If your company is stuck and you need to solve it, you could utilize the data as a basis for the creation of an entirely new business.

Let’s imagine that Netflix decides to take Hulu out of its video streaming services and no one wants to shell out money for Hulu to stream any more. If that happens, Hulu does not sit on the sidelines of nothing important. It holds a wealth of information regarding viewers’ viewing habits, and their views which must be useful to some one. Hulu could come up with an innovative service with the information it has amassed or…

If that fails then sell the the data to be an asset

Data is available for sale to other companies. Data is a resource and people who have it may be able to utilize it better than a business. Your neighbor or Picasso can buy paint at the same price but the way they choose in using it will result in totally different outcomes.

Data attracts more data

1. Larger collections of data are more massive and have a greater impact. People are more likely to talk about it.

As the data bodies expand new services are attracted to them. Data bodies grow through:

  1. Contributions
  2. The pooling of other data sources
  3. Connections with other bodies of data


The data bodies that exist have already completed the hard work and are now ready for users to access or contribute to. The concept is that once there is a database and is being used, more data flow towards it. If there is libraries of the work of Henry Miller, it is likely to receive more donations of Miller’s work.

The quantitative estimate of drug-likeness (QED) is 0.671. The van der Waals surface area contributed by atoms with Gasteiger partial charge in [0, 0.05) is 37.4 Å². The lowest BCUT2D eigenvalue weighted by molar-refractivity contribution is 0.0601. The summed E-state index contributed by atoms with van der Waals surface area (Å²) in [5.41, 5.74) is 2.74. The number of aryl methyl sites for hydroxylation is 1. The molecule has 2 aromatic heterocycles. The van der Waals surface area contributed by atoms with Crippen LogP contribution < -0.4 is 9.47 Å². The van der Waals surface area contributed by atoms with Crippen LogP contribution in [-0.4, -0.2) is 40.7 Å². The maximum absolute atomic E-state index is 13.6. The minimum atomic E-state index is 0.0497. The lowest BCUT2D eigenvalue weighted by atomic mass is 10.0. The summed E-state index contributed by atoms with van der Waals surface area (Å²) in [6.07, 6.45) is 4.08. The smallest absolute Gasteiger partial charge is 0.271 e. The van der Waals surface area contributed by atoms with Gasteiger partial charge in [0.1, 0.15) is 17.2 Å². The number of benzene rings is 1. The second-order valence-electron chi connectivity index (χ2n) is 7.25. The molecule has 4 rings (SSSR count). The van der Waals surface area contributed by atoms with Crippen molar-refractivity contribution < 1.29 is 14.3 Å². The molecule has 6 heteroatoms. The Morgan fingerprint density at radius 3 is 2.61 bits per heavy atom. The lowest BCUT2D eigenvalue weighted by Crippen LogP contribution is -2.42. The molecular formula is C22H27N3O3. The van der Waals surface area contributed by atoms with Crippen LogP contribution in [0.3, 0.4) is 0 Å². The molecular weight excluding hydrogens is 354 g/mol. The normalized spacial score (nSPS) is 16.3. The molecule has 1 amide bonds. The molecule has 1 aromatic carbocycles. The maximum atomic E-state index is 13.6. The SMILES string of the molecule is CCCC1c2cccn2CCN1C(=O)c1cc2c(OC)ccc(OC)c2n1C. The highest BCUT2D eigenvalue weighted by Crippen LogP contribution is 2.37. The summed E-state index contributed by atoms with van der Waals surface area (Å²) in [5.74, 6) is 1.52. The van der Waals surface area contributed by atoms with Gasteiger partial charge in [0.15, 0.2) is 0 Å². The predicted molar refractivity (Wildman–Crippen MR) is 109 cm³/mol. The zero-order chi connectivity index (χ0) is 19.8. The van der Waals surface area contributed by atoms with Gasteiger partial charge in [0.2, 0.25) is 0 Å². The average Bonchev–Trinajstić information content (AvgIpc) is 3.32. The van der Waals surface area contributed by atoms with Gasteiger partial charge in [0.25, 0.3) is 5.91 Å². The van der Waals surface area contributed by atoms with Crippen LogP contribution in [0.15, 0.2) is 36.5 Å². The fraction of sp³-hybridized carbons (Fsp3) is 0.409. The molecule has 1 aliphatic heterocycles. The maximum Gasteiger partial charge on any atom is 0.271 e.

Data bodies that are pooled

One company that is autonomous has been collecting for four years data from its sensors in order to find speed limit signs so that they be aware of the speed limit. Another company has been collecting photos of pedestrians in crosswalks so that they be aware of pedestrians crossing the road. The two data sets could collide to create a larger collection of data, which creates one algorithm which can be able to know how fast it is and prevent hitting people who are crossing streets.

Connectivity is growing

By using an API and an API, the data is made available to be used by the general public. Developers are able to use the data, and advance it to develop apps. They can integrate it with other data sources to develop services.

For instance an example, an example is that a Wells Fargo API tied to the weather API can provide a user with their expense for rainy days.

With the power of greatness comes the responsibility of a great leader.

Principle 2. If more information is available regarding a subject, the subject may be kept alive in the public eye.

Museums are there for two reasons they serve as a means to preserve physical data (the arts) and because the people believed it was crucial to provide access to the data. It is the norm in our society that with a huge amount of data, it’s seen as an obligation for this data to be accessible to the public for free or with restricted access.

Another principle that is a part of data gravity has an important connotation: the more information you own, the greater the responsibility you are entrusted to the data. Big data sets include:

  • More difficult to move
  • It is more difficult to protect
  • More difficult to supply

What are these challenges for your storage of your data, data security and API service?

As we begin to recognize the forces around data and the potential value data has, they have to take on the responsibility for both good and evil which are entailed by the saying, “The more data, the better.”